The mansion, which belongs to a doctor and his wife, is worthy of Architectural Digest, with an indoor combination koi pond and bird house, motion-sensitive lighting, a Sub-Zero fridge, a guest house, and an apparently unlimited supply of entrances and exits. Jill is barely settled in when she starts receiving crank calls. She’s also startled by a visit from Tiffany (Katie Cassidy), a classmate who has been trying to steal her boyfriend Bobby (Brian Geraghty).

The calls escalate in intensity until Jill phones the police for help. That’s when she receives the bad news that everyone in the audience already knows: someone is after her. Jill responds by making almost every bad move possible in a thriller plot as James Dooley’s score gurgles and moans ominously in the background.

Camilla Belle is photogenic as Jill, but she lacks the range to earn much sympathy from viewers. To his credit, director Simon West tries to elicit scares from everyday objects like pet fish, popsicles, and lamps rather than satanic cults and buckets of blood. Unfortunately, Jake Wade Wall’s script has exactly one good idea, and it’s surrounded by blind alleys and red herrings. One way to watch When a Stranger Calls is to spot all the clues Jill misses and then wait for them to come into play. Some are never used, like the clothes dryer that shouldn’t be running but is. Others take so long to develop that you’re left to wonder why Jill’s multimillionaire clients couldn’t afford a live-in au pair.

Cast and credits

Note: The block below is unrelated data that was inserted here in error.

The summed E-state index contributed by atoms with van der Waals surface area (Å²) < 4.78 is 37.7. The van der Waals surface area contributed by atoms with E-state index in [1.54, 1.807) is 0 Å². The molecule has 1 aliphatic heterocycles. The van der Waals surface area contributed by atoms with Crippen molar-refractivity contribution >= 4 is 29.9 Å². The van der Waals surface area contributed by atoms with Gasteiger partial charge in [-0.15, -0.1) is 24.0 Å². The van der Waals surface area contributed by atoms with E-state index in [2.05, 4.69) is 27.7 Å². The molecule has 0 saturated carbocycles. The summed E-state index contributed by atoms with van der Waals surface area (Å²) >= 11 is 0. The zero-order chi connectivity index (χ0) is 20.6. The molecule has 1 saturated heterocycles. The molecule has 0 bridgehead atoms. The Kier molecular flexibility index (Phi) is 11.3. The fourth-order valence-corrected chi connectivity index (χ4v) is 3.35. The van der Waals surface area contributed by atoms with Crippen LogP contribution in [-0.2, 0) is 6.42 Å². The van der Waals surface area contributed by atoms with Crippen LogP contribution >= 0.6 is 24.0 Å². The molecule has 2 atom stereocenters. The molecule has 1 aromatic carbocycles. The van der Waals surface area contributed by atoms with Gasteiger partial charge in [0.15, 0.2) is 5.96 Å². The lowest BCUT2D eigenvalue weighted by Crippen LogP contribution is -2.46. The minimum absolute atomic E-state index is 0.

Cast: Camilla Belle, Brian Geraghty, Katie Cassidy, David Denman, Derek de Lint, Kate Jennings Grant, Tessa Thompson, Madeline Carroll, Arthur Young, Clark Gregg, Tommy Flanagan, Lance Henriksen.

Credits: Directed by Simon West. Screenplay by Jake Wade Wall. Based on the film written by Steve Feke and Fred Walton. Produced by John Davis, Wyck Godfrey, Ken Lemberger. Executive producer: Paddy Cullen. Director of photography: Peter Menzies, Jr. Production designer: Jon Gary Steele. Edited by Jeff Betancourt. Costume designer: Marie Sylvie Deveau. Music by James Dooley. A Screen Gems presentation of a Davis Entertainment production.

Plushly mounted, and with just enough topical references to seem relevant, Firewall adds one more film title to Harrison Ford’s enviable resume. An immensely appealing performer, he’s spent the last decade in vehicles that could rarely be described as challenging. Here he plays another variation on Hollywood’s favorite role for older actors, a harried husband who’s forced into action when his family is threatened.

The setting is Seattle, although any large city would do. Ford is Jack Stanfield, a computer expert happily married to an architect, Beth (Virginia Madsen), and the father of two children, the sullen teen Sarah (Carly Schroeder) and Andy (Jimmy Bennett), a young boy with serious allergies. Jack works at a small bank that’s merging with a larger one, and his skill with computers is shown in one or two brief scenes dense with silly jargon.

Jack has an after-work drink with Bill Cox (Paul Bettany), ostensibly a software designer but actually the mastermind of a scheme to steal $100,000,000 from the bank. The first step involves taking Jack’s family hostage, which is easily accomplished by Cox’s minions. The next is to wire Jack with mikes and cameras and force him to use his computer expertise to perform the crime from his bank office.

One of Firewall‘s few legitimate pleasures is watching Jack try to outwit Cox while under surveillance. Muttering to himself, scurrying away from acquaintances, he’s the image of someone on the verge of a breakdown. Jack receives invaluable help from his secretary Janet (Mary Lynn Rajskub) and other bank workers, then runs into trouble with executives (chiefly played by Robert Forster, Robert Patrick, and Alan Arkin). But Firewall ultimately isn’t about identity theft or computer fraud or iPod product placements. It isn’t even about Jack’s wife and kids, who are sketched in so carelessly that they may as well be pictures on a wall. It’s about whether Jack can beat up the bad guy.